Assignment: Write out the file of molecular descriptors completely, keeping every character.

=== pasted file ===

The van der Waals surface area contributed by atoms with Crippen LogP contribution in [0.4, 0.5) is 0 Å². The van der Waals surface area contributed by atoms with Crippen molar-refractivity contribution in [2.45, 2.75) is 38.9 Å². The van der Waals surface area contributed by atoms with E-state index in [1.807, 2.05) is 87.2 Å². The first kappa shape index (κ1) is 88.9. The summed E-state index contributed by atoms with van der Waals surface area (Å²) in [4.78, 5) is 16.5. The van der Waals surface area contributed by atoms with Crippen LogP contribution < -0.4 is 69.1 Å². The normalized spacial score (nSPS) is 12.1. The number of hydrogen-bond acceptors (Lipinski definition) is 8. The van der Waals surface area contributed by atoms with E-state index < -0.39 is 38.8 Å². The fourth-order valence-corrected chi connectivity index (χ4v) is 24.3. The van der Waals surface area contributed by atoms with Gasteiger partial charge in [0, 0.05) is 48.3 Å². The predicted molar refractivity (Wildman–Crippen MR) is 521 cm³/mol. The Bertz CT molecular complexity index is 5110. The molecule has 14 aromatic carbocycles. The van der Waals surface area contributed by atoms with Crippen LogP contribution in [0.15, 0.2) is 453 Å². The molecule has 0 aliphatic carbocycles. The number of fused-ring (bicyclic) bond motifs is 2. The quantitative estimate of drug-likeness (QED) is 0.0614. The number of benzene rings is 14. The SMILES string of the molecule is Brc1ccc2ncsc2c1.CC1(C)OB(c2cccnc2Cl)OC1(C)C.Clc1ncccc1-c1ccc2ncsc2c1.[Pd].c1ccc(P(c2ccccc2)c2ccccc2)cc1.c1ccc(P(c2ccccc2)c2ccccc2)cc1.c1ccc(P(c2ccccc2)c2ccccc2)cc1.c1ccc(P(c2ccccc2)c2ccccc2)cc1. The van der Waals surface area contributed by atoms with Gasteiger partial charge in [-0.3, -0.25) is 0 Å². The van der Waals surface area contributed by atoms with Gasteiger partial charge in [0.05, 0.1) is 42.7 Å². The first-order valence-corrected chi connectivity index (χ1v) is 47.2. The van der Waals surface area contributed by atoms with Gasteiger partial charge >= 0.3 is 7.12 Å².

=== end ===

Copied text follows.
The van der Waals surface area contributed by atoms with Crippen LogP contribution in [0.4, 0.5) is 0 Å². The van der Waals surface area contributed by atoms with Crippen molar-refractivity contribution in [2.45, 2.75) is 38.9 Å². The van der Waals surface area contributed by atoms with E-state index in [1.807, 2.05) is 87.2 Å². The first kappa shape index (κ1) is 88.9. The summed E-state index contributed by atoms with van der Waals surface area (Å²) in [4.78, 5) is 16.5. The van der Waals surface area contributed by atoms with Crippen LogP contribution < -0.4 is 69.1 Å². The normalized spacial score (nSPS) is 12.1. The number of hydrogen-bond acceptors (Lipinski definition) is 8. The van der Waals surface area contributed by atoms with E-state index < -0.39 is 38.8 Å². The fourth-order valence-corrected chi connectivity index (χ4v) is 24.3. The van der Waals surface area contributed by atoms with Gasteiger partial charge in [0, 0.05) is 48.3 Å². The predicted molar refractivity (Wildman–Crippen MR) is 521 cm³/mol. The Bertz CT molecular complexity index is 5110. The molecule has 14 aromatic carbocycles. The van der Waals surface area contributed by atoms with Crippen LogP contribution in [0.15, 0.2) is 453 Å². The molecule has 0 aliphatic carbocycles. The number of fused-ring (bicyclic) bond motifs is 2. The quantitative estimate of drug-likeness (QED) is 0.0614. The number of benzene rings is 14. The SMILES string of the molecule is Brc1ccc2ncsc2c1.CC1(C)OB(c2cccnc2Cl)OC1(C)C.Clc1ncccc1-c1ccc2ncsc2c1.[Pd].c1ccc(P(c2ccccc2)c2ccccc2)cc1.c1ccc(P(c2ccccc2)c2ccccc2)cc1.c1ccc(P(c2ccccc2)c2ccccc2)cc1.c1ccc(P(c2ccccc2)c2ccccc2)cc1. The van der Waals surface area contributed by atoms with Gasteiger partial charge in [-0.3, -0.25) is 0 Å². The van der Waals surface area contributed by atoms with Gasteiger partial charge in [0.05, 0.1) is 42.7 Å². The first-order valence-corrected chi connectivity index (χ1v) is 47.2. The van der Waals surface area contributed by atoms with Gasteiger partial charge >= 0.3 is 7.12 Å².